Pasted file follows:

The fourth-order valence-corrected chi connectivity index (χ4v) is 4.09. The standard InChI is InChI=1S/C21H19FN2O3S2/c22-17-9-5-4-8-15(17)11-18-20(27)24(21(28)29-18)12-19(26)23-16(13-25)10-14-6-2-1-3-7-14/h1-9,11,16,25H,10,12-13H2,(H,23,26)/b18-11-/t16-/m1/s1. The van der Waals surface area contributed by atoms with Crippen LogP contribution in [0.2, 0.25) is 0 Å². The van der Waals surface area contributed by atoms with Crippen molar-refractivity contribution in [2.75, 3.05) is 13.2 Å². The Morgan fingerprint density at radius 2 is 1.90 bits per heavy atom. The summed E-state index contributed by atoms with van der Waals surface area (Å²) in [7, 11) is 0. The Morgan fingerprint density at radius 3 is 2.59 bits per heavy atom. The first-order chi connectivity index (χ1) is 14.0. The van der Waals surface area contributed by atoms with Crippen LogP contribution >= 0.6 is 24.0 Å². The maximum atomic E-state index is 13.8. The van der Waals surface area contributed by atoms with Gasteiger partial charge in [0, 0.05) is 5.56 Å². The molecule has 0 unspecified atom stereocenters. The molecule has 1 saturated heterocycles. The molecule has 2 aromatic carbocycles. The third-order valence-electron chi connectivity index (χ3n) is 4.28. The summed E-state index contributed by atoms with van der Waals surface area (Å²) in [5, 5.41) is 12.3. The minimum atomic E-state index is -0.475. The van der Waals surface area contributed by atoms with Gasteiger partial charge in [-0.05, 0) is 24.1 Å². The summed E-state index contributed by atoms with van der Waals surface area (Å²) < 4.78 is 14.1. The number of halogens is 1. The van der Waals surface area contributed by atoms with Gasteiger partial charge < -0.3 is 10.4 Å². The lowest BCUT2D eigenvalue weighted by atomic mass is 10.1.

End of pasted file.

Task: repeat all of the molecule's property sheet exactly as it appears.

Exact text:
The fourth-order valence-corrected chi connectivity index (χ4v) is 4.09. The standard InChI is InChI=1S/C21H19FN2O3S2/c22-17-9-5-4-8-15(17)11-18-20(27)24(21(28)29-18)12-19(26)23-16(13-25)10-14-6-2-1-3-7-14/h1-9,11,16,25H,10,12-13H2,(H,23,26)/b18-11-/t16-/m1/s1. The van der Waals surface area contributed by atoms with Crippen LogP contribution in [0.2, 0.25) is 0 Å². The van der Waals surface area contributed by atoms with Crippen molar-refractivity contribution in [2.75, 3.05) is 13.2 Å². The Morgan fingerprint density at radius 2 is 1.90 bits per heavy atom. The summed E-state index contributed by atoms with van der Waals surface area (Å²) in [7, 11) is 0. The Morgan fingerprint density at radius 3 is 2.59 bits per heavy atom. The first-order chi connectivity index (χ1) is 14.0. The van der Waals surface area contributed by atoms with Crippen LogP contribution >= 0.6 is 24.0 Å². The maximum atomic E-state index is 13.8. The van der Waals surface area contributed by atoms with Gasteiger partial charge in [0, 0.05) is 5.56 Å². The molecule has 0 unspecified atom stereocenters. The molecule has 1 saturated heterocycles. The molecule has 2 aromatic carbocycles. The third-order valence-electron chi connectivity index (χ3n) is 4.28. The summed E-state index contributed by atoms with van der Waals surface area (Å²) in [5, 5.41) is 12.3. The minimum atomic E-state index is -0.475. The van der Waals surface area contributed by atoms with Gasteiger partial charge in [-0.05, 0) is 24.1 Å². The summed E-state index contributed by atoms with van der Waals surface area (Å²) < 4.78 is 14.1. The number of halogens is 1. The van der Waals surface area contributed by atoms with Gasteiger partial charge < -0.3 is 10.4 Å². The lowest BCUT2D eigenvalue weighted by atomic mass is 10.1.